Perusing the ICO Documentation , there are a bunch of diagrams and techie-talk about “embedding the ICA Client Object into a container” for proper usage. Some of the documentation goes on to define such containers as Internet Explorer, Netscape Navigator, Delphi application, MFC applications, etc. (holy dated material!?!). But who wants to write some web page with embedded scripting to launch a simple session? Furthermore, who wants to try and debug that? There has to be an easier/friendlier way … right?

In an attempt to go from “0 to … Hey, I think I know what I’m doing now,” I want to provide a step-by-step “getting started” tutorial for consuming ICO and the ICA Client Simulation APIs. I’ll do so, by leverage one of my favorite, simple, and commonly used “containers” … a .Net Console Application. I’ll also provide insight on some of the pitfalls and oddities that occur when trying consuming ICO in such a manner.

Downloadable Examples of what’s covered below

Getting Started

One of the best parts of the Ica Client Object (ICO) SDK is that is ships right along side your favorite version of the Citrix Online plug-in (formerly called ICA client). That is, there is no need to download any external binaries to reference as they all reside on your system, post plug-in install. So, with plug-in installed on your local development machine, start off by creating a Console Application in your favorite flavor of Visual Studio (these example uses VS2008).

Add a reference, within your project to the following file %ProgramFiles%\Citrix\ICA Client\Wfica.ocx (or on x64 development machines %ProgramFiles(x86)%). Doing so, will generate an interop reference for the ICO ActiveX control within your project. Pretty simple and friendly so far … right?

Be Careful

At this time, I think it’s important to point out the Citrix Online plug-in is a 32-bit compiled application. As such, when the Citrix Online plug-in is installed the ICO ActiveX (COM) control is registered on the system. The registration occurs within the 32-bit hive of the registry (which is taken for granted until you’re testing/developing on a 64-bit machine). So, in order to have your console application run properly on both x86 and x64 architectures, you must specifically compile it to target an “x86” processor architecture within Visual Studio. Compiling “AnyCPU” will cause your application to look for the ICO COM class registration in the native registry hive on a 64-bit machine (not the Wow6432Node where it was registered). Subsequently, at runtime, you will see COM exceptions/errors thrown as seen (in the thubmnail) below on my 64-bit development machine.

Make a quick change to your target platform as seen here within Visual Studio:

Now, that we’ve got that small tidbit squared away. Let’s get on to the launch …

Launching Your First Session

The main class that’s used to launch and interact with an ICA session is the ICAClientClass. Ensure that you add the appropriate using statement to your program.cs file in order to access the namespace of the ICAClientClass class (yeah … that’s just weird sounding).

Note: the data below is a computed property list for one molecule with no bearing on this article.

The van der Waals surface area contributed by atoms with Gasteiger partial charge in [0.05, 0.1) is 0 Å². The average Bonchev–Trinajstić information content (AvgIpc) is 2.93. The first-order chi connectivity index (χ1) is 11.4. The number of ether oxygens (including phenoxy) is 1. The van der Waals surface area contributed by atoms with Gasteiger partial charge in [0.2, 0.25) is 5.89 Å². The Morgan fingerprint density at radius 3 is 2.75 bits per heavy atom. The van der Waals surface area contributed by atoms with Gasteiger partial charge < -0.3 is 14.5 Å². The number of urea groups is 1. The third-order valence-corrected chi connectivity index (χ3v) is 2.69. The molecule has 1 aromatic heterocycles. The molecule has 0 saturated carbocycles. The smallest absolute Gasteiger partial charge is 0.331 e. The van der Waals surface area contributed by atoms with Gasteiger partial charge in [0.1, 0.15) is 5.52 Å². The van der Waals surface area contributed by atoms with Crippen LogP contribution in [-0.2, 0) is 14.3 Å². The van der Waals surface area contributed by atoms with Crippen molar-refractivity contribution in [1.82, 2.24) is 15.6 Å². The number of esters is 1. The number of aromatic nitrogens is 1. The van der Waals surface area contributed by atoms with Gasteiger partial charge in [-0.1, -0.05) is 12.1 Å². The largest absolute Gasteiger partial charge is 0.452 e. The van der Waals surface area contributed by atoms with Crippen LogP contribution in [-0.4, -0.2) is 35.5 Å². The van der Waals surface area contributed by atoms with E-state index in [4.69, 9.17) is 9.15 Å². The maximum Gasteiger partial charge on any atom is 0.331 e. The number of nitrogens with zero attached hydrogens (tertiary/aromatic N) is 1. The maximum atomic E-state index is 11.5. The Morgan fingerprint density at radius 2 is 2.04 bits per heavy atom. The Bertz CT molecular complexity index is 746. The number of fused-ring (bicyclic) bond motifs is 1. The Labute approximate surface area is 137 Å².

The various methods and properties of the class can be found outlined in the ICA Client Object Guide (here). For simplicity sake (and to build on this example further) the following example leverages only a very few properties and shows how we can launch our first application session, to Notepad, hosted on a XenApp server (read the code comments for extended detail).

Handy Hint

In the example, I’m targeting a server that has a Notepad published for my user, however you can easily launch an ICA desktop session by removing InitialApplication=”#Notepad”; … and setting the Application=””;

Simple ICO Launch – Program.cs
<span class="code-comment">/// &lt;summary&gt;
</span><span class="code-comment">/// This program demo's the basic of launching and ICO session from within an application.
</span><span class="code-comment">/// &lt;/summary&gt;
</span>class Program
{
    <span class="code-keyword">static</span> void Main(string[] args)
    {
        ICAClientClass ica = <span class="code-keyword">new</span> ICAClientClass();

        <span class="code-comment">// Launch published Notepad <span class="code-keyword">if</span> you comment <span class="code-keyword">this</span> line, and uncommented
</span>        <span class="code-comment">// the one above you will launch a desktop session
</span>        <span class="code-comment">// ica.Application = "";
</span>        ica.InitialProgram = <span class="code-quote">"#Notepad"</span>;

        <span class="code-comment">// Launch a <span class="code-keyword">new</span> session
</span>        ica.Launch = <span class="code-keyword">true</span>;

        <span class="code-comment">// Set Server address
</span>        ica.Address = <span class="code-quote">"10.8.X.X"</span>;